Fighting Device-related Infections With the Bundled Care Approach
Nearly a decade has passed since the publication of Dr. Atul Gawande’s The Checklist Manifesto: How to Get Things Right, the nonfiction book arguing healthcare providers should dutifully follow written steps. It wasn’t a completely novel idea, but Gawande was a persuasive advocate. The amount of data increased as greater numbers of practitioners incorporated checklists, making a powerful case for the benefits of rigorous consistency.
Of course, the checklist isn’t the sole tool for improving patient safety. There are other ways to facilitate standardization and continuity of care, such as a care bundle, a group of three to five evidence-based practices or interventions that when grouped together lead to a better outcome than if performed individually. A bundle collects all of the components needed for specific processes into a single package.
“While it resembles a list, a bundle is more than that. A bundle has specific elements that make it unique,” says patient safety expert Carol Haraden, Ph.D, vice president of the Institute for Healthcare Improvement. “Because some elements of a checklist are nice to do but not required, there may be no effect on the patient when they are not completed. When a bundle element is missed, the patient is at much greater risk for serious complications,” Haraden explains.
In particular, bundles are well-suited to one of the most significant concerns in any healthcare facility: the reduction of infections. The bundled care approach began in the early 2000s, when infection prevention specialists determined providers needed to improve patient safety measures, according to Cheryl Herbert, MSN, RN, CIC, service line director for medical, skin and wound care supply chain management at Irving, Texas-based CHRISTUS Health.
Education in infection prevention was already widely offered, but some part of the process was getting lost as staff went on to care for actual patients. Predictability and standardization were lacking, which meant missed steps.
“Ensuring the same level of care for every patient has definitely shown benefits,” Herbert notes. “When you can hardwire processes of care, you will see an improvement in the data.”
The bundled care approach has been especially effective in reducing rates for catheter-associated urinary tract infections (CAUTI) and central line-associated bloodstream infections (CLABSI). A care bundle for preventing CLABSI might involve the following steps: using proper hygiene and sterile contact barriers; properly cleaning the patient’s skin; finding the best location possible for the central line; checking every day for infection; and removing or changing the line only when needed. By putting everything necessary for best practice patient care at the providers’ fingertips, hospitals and other facilities have an easy way to achieve the desired consistency.
“They may know the steps, but the kits will reinforce the steps,” Herbert explains. “It gives you a different opportunity to ensure you can apply the components of that kit in the proper order and as appropriate to the use. From when you wash your hands and put gloves on to when you change gloves and clean the patient’s skin—the kit will guide you in the right direction through each important step.”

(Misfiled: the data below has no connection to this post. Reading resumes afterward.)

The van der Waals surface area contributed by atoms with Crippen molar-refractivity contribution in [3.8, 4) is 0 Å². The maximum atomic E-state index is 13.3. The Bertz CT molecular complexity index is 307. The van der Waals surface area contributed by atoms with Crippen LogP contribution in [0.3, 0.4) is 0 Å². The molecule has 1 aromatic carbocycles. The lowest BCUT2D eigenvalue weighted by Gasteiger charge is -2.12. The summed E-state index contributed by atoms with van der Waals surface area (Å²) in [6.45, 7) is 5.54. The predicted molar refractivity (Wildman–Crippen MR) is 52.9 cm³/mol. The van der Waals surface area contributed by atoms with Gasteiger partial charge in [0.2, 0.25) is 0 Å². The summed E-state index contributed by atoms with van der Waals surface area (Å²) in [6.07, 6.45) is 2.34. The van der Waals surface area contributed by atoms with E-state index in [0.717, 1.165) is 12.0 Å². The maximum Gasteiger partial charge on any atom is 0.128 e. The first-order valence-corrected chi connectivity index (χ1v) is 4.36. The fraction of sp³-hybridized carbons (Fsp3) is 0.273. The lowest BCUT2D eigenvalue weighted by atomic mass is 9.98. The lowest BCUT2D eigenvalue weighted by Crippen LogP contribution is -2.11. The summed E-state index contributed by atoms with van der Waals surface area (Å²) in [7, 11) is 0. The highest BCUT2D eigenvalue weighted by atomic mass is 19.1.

Professional organizations and regulatory agencies—such as the Centers for Disease Control and Prevention (CDC)—offer guidelines that help determine the specific products and steps included in the bundle. According to Angie Mitchell, RN, former AVP of physician services at HealthTrust, the CDC cites specific clinical literature in making their recommendations, so users don’t need to worry about the objectivity of the study being impacted by manufacturers who may have footed the bill.
“That’s the type of science HealthTrust looks for when we consider putting any supplier products on contract,” Mitchell says. “And it’s what our members look at before they implement the use of a protocol, bundle or toolkit, or the use of a product that supports a particular toolkit or bundle.”
When a healthcare facility adopts one of these care bundles or toolkits, there’s an education piece that’s needed, too. Training on the use and importance of the bundle should be built into new staff orientation, communicated thoroughly and then reinforced through ongoing efforts. Proper, consistent use of the bundle becomes a core clinical competency.
“These processes have to start from administration down,” Herbert says. “When you’re supported at the executive level and the importance of this kind of work is understood, then there’s a greater chance that a particular facility will have improved patient outcomes.”
Supply chain is another critical touchpoint of institutional support. “We’re starting to see in the medical literature how value analysis and improved patient outcomes are positively impacted by smart supply chain management,” Herbert explains. “When supply chain leaders understand clinical needs and partner with physicians and clinicians to make decisions about products and care bundle kits, it adds a fantastic dimension to the whole world of healthcare.”
The use of bundles also shifts some of the burden of staying clinically up to date from healthcare professionals to the manufacturers providing the kits. Manufacturers have a vested interest in making sure their bundles adhere to the latest recommendations established by regulatory and professional associations.
As appealing as all of these efficiencies and other operational benefits might be, there’s a bottom line argument that’s even more compelling: Bundles provide consistency and consistency is better for patients.
“To make certain that you safeguard the patient, you want that process standardized,” Mitchell says. “So if I’m a nurse on the fifth floor, I want to be using the same protocol as colleagues of mine on the seventh or ninth floor.”